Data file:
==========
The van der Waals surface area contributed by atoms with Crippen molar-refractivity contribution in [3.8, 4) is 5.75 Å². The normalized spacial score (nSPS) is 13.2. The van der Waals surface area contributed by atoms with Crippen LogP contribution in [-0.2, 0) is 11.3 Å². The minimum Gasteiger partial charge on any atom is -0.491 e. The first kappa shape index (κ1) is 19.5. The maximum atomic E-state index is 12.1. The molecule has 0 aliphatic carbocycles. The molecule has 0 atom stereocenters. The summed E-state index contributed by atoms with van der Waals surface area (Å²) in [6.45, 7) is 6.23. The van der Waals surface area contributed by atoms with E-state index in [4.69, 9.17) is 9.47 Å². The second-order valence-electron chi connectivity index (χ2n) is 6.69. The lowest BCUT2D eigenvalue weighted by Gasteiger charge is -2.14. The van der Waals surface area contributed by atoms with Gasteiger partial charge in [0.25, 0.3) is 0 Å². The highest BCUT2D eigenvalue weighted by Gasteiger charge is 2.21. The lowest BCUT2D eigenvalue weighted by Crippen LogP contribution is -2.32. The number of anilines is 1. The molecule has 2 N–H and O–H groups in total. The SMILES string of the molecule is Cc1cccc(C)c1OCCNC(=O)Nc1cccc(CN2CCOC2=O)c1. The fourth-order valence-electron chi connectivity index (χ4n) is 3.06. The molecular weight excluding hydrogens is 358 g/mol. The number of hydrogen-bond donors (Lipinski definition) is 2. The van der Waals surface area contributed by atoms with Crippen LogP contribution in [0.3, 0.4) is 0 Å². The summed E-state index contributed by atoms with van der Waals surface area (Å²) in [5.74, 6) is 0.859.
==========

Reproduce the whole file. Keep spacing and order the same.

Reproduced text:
The van der Waals surface area contributed by atoms with Crippen molar-refractivity contribution in [3.8, 4) is 5.75 Å². The normalized spacial score (nSPS) is 13.2. The van der Waals surface area contributed by atoms with Crippen LogP contribution in [-0.2, 0) is 11.3 Å². The minimum Gasteiger partial charge on any atom is -0.491 e. The first kappa shape index (κ1) is 19.5. The maximum atomic E-state index is 12.1. The molecule has 0 aliphatic carbocycles. The molecule has 0 atom stereocenters. The summed E-state index contributed by atoms with van der Waals surface area (Å²) in [6.45, 7) is 6.23. The van der Waals surface area contributed by atoms with E-state index in [4.69, 9.17) is 9.47 Å². The second-order valence-electron chi connectivity index (χ2n) is 6.69. The lowest BCUT2D eigenvalue weighted by Gasteiger charge is -2.14. The van der Waals surface area contributed by atoms with Gasteiger partial charge in [0.25, 0.3) is 0 Å². The highest BCUT2D eigenvalue weighted by Gasteiger charge is 2.21. The lowest BCUT2D eigenvalue weighted by Crippen LogP contribution is -2.32. The number of anilines is 1. The molecule has 2 N–H and O–H groups in total. The SMILES string of the molecule is Cc1cccc(C)c1OCCNC(=O)Nc1cccc(CN2CCOC2=O)c1. The fourth-order valence-electron chi connectivity index (χ4n) is 3.06. The molecular weight excluding hydrogens is 358 g/mol. The number of hydrogen-bond donors (Lipinski definition) is 2. The van der Waals surface area contributed by atoms with Crippen LogP contribution in [0.3, 0.4) is 0 Å². The summed E-state index contributed by atoms with van der Waals surface area (Å²) in [5.74, 6) is 0.859.